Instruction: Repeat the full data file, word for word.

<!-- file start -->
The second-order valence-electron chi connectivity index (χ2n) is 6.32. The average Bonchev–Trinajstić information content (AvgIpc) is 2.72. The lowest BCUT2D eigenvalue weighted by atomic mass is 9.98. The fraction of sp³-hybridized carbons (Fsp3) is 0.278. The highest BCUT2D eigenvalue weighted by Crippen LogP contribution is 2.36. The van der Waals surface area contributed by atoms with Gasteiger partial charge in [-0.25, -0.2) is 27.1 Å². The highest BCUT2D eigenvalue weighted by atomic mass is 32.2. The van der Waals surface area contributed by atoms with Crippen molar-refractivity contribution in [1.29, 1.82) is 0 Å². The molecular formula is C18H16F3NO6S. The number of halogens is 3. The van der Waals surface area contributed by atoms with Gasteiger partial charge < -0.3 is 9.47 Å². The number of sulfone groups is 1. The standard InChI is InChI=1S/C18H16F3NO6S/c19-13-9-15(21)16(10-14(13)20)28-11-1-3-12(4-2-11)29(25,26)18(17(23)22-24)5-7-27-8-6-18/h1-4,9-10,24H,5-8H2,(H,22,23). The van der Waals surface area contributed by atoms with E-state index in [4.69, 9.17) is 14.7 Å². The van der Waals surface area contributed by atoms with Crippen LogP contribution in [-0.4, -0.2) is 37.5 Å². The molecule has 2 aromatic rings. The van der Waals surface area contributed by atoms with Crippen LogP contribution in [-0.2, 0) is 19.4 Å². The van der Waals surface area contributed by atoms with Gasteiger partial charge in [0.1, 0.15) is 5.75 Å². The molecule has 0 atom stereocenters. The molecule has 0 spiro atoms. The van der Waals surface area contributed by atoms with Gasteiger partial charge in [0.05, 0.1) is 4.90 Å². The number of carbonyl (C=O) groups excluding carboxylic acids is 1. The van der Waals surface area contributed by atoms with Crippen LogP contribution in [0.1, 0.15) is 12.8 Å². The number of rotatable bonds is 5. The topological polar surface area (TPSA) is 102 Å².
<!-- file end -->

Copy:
The second-order valence-electron chi connectivity index (χ2n) is 6.32. The average Bonchev–Trinajstić information content (AvgIpc) is 2.72. The lowest BCUT2D eigenvalue weighted by atomic mass is 9.98. The fraction of sp³-hybridized carbons (Fsp3) is 0.278. The highest BCUT2D eigenvalue weighted by Crippen LogP contribution is 2.36. The van der Waals surface area contributed by atoms with Gasteiger partial charge in [-0.25, -0.2) is 27.1 Å². The highest BCUT2D eigenvalue weighted by atomic mass is 32.2. The van der Waals surface area contributed by atoms with Crippen molar-refractivity contribution in [1.29, 1.82) is 0 Å². The molecular formula is C18H16F3NO6S. The number of halogens is 3. The van der Waals surface area contributed by atoms with Gasteiger partial charge < -0.3 is 9.47 Å². The number of sulfone groups is 1. The standard InChI is InChI=1S/C18H16F3NO6S/c19-13-9-15(21)16(10-14(13)20)28-11-1-3-12(4-2-11)29(25,26)18(17(23)22-24)5-7-27-8-6-18/h1-4,9-10,24H,5-8H2,(H,22,23). The van der Waals surface area contributed by atoms with E-state index in [4.69, 9.17) is 14.7 Å². The van der Waals surface area contributed by atoms with Crippen LogP contribution in [-0.4, -0.2) is 37.5 Å². The molecule has 2 aromatic rings. The van der Waals surface area contributed by atoms with Crippen LogP contribution in [-0.2, 0) is 19.4 Å². The van der Waals surface area contributed by atoms with Gasteiger partial charge in [0.1, 0.15) is 5.75 Å². The molecule has 0 atom stereocenters. The molecule has 0 spiro atoms. The van der Waals surface area contributed by atoms with Gasteiger partial charge in [0.05, 0.1) is 4.90 Å². The number of carbonyl (C=O) groups excluding carboxylic acids is 1. The van der Waals surface area contributed by atoms with Crippen LogP contribution in [0.1, 0.15) is 12.8 Å². The number of rotatable bonds is 5. The topological polar surface area (TPSA) is 102 Å².